31 thoughts on “History Matters: 5 Myths About Israel”

  1. 1) Ryan, thank you yet again for your passionate writings about the struggle of my people. It is heartwarming to have your support, especially as it comes in such an intelligent and well-articulated package. That Israel’s struggle is that of an indigenous people was always true, but I never realized it that way until you framed it so.
    2) Your comment of “I had no idea” is something I’ve been feeling lately, as your writings among others have started to open my eyes to the ongoing struggles of Pre-Colonial American peoples going on to this day.
    Would you please point me to some solid resources, preferably online, so I can get a better education about this? As I’m from the US, I’d especially want to know about the struggles in the US, although I presume you’re going to mostly be knowledgeable about the struggles in Canada.
    As I live in Israel now , I don’t how much I can do to materially help, but I’d at least like to defeat my own ignorance for starters.

    1. Sheri :I read your comment and left a comment. However I think you are wrong governments are not so afraid of Israel(a little yes but not more than of others in the same case) it is a bit self assuming to think this. It is just that as long as Israel does not claim sovereignty over Western Palestine other government will NATURALLY NOT DO IT. Why and how could they? Simple as that, stop racking your charming brain!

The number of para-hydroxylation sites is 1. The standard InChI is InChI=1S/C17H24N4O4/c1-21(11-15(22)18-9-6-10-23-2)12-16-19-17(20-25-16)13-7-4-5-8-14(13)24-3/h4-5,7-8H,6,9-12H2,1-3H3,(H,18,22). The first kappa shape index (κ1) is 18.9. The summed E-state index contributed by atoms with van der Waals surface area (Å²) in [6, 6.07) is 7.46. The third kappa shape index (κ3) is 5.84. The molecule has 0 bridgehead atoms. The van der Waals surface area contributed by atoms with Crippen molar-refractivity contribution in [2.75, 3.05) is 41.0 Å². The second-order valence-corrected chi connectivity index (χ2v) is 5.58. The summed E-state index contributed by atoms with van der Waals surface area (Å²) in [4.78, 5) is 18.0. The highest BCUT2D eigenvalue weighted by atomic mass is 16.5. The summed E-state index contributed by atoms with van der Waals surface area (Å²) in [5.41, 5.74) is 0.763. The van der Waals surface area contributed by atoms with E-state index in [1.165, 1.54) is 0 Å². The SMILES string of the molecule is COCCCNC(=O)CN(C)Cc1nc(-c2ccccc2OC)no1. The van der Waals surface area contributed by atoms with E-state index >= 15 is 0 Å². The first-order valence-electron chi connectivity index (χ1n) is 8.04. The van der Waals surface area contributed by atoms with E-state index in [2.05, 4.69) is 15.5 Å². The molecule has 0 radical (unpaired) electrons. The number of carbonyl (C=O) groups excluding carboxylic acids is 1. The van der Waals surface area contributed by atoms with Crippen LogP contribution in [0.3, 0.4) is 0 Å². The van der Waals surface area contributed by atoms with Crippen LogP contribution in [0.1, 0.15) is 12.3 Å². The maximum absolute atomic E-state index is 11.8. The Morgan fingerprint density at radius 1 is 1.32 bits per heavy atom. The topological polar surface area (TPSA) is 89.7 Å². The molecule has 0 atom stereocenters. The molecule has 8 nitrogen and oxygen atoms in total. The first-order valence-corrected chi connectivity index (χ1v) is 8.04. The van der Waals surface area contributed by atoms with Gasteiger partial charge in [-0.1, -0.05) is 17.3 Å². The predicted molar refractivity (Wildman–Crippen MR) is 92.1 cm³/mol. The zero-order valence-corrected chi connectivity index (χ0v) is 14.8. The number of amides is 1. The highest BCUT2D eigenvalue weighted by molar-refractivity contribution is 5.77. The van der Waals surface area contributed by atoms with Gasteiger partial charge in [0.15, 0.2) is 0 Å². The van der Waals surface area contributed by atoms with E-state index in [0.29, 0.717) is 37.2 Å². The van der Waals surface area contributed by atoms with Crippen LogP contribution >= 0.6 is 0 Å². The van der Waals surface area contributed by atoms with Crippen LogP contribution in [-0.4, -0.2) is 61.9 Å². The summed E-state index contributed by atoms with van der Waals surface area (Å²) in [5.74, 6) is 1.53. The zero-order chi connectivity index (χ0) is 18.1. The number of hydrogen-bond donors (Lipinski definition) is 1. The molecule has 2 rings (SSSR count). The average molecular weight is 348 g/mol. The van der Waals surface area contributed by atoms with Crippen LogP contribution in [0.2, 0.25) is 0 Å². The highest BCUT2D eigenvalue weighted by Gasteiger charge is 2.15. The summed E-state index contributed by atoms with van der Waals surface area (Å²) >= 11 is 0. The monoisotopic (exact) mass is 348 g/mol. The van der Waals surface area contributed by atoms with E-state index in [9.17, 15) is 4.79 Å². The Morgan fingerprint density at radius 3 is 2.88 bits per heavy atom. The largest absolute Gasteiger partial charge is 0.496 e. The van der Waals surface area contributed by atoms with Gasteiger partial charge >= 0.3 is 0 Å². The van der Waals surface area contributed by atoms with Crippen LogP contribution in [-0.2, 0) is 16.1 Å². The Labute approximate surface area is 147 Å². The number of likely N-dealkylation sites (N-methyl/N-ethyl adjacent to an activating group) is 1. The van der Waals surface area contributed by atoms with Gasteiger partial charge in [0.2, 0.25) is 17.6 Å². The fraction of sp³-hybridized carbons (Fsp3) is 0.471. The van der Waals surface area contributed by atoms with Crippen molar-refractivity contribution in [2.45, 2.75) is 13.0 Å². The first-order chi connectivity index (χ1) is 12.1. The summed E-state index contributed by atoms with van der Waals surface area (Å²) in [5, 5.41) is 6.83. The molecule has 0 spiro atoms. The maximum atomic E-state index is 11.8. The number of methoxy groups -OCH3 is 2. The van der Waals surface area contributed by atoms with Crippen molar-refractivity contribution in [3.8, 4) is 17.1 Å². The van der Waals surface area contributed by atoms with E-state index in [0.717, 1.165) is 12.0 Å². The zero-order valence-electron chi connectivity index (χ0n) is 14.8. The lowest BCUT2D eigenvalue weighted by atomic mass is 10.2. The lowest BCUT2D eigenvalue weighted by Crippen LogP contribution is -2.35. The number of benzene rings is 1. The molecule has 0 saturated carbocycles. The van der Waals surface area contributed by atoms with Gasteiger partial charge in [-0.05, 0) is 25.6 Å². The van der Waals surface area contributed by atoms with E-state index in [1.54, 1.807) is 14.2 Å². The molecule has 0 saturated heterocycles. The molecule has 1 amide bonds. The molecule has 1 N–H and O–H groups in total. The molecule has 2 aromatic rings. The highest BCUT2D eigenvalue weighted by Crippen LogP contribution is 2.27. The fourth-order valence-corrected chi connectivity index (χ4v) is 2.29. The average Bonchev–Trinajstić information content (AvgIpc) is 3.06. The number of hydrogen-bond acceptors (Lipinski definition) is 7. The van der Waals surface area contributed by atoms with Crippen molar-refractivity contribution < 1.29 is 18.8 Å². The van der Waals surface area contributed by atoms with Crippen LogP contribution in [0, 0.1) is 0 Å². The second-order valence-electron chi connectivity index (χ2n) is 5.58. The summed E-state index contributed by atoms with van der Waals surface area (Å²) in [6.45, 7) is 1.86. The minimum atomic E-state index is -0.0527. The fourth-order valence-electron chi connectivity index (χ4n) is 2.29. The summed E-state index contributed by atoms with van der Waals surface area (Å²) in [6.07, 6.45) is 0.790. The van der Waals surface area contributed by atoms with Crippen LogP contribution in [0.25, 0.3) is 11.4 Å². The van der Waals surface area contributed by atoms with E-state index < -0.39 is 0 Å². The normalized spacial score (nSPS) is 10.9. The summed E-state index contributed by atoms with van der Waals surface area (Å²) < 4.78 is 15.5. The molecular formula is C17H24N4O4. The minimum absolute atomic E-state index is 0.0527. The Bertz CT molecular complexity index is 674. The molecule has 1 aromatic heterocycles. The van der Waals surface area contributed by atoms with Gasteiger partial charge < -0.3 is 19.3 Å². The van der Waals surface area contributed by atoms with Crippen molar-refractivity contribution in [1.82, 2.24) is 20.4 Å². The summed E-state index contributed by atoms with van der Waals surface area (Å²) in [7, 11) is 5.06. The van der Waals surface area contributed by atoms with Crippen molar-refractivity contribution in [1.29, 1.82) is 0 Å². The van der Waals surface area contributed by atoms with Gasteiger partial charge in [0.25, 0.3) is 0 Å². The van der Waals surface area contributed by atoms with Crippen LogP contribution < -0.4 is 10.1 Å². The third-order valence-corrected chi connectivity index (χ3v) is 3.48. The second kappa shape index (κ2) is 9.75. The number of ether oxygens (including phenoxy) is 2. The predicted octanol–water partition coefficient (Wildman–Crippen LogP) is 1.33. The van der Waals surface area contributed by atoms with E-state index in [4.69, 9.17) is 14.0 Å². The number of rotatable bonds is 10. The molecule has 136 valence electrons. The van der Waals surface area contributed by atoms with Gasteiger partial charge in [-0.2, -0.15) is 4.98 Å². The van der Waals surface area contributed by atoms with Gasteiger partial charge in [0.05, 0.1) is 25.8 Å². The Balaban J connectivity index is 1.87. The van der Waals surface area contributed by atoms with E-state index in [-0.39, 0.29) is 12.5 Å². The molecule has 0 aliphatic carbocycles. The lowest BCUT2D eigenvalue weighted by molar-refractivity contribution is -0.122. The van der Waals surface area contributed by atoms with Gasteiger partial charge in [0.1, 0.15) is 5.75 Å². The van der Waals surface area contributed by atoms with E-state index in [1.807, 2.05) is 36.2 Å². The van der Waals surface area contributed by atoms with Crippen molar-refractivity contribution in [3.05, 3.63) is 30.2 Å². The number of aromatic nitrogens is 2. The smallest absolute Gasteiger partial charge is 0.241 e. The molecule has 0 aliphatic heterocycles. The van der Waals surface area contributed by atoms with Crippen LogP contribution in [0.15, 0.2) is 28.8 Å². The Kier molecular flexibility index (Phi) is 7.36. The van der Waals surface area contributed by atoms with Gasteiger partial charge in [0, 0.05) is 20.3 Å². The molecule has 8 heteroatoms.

1. Thanks for your comment, Robert. I wasn’t saying that governments are afraid of Israel, but that they are afraid of Israel succeeding in claiming sovereignty over Judea and Samaria and the whole of Jerusalem because that would encourage other indigenous peoples to use our example to fight harder for their own sovereignty. I agree with you – that it is only our job to do such a thing and we cannot expect others to either do it for us or to even want us to do for ourselves. But we need to stop worrying about what others think.

  2. I too remain mystified at how seemingly educated people are so misinformed about Israel. I suppose it is a combination of getting their “information” from friends or essentially single source media and, while not really being particularly interested in digging deeper, feel the need to express an “opinion” more as an act of solidarity with their in-group than anything else. Having done their part, they move on to something that actually interests or affects them on a more personal level.
    That said, credibility is important in this debate, so permit me to correct some minor points. On Myth 1, your chronology is slightly askew. The Balfour Declaration dates to 1917 and is no more than an expression of Britsh policy – so it has no significance in international law. The San Remo Conference and the Treaty of Sevres took place in 1920 and was supposed to conclude matters with the defeated Ottoman Empire, including its loss of territory. However, the treaty didn’t stick for a variety of reasons, including Greek aggression in Anatolia and the Turkish counterattack under their hero of Gallipoli, Mustafa Kemal (later given the sobriquet Ataturk). Matters were finally resolved in 1923 with the Treaty of Lausanne in which Turkey gave up its claims to all lands outside Anatolia and a population transfer of Greeks and Muslims was effected to avoid further sectarian violence as far as possible.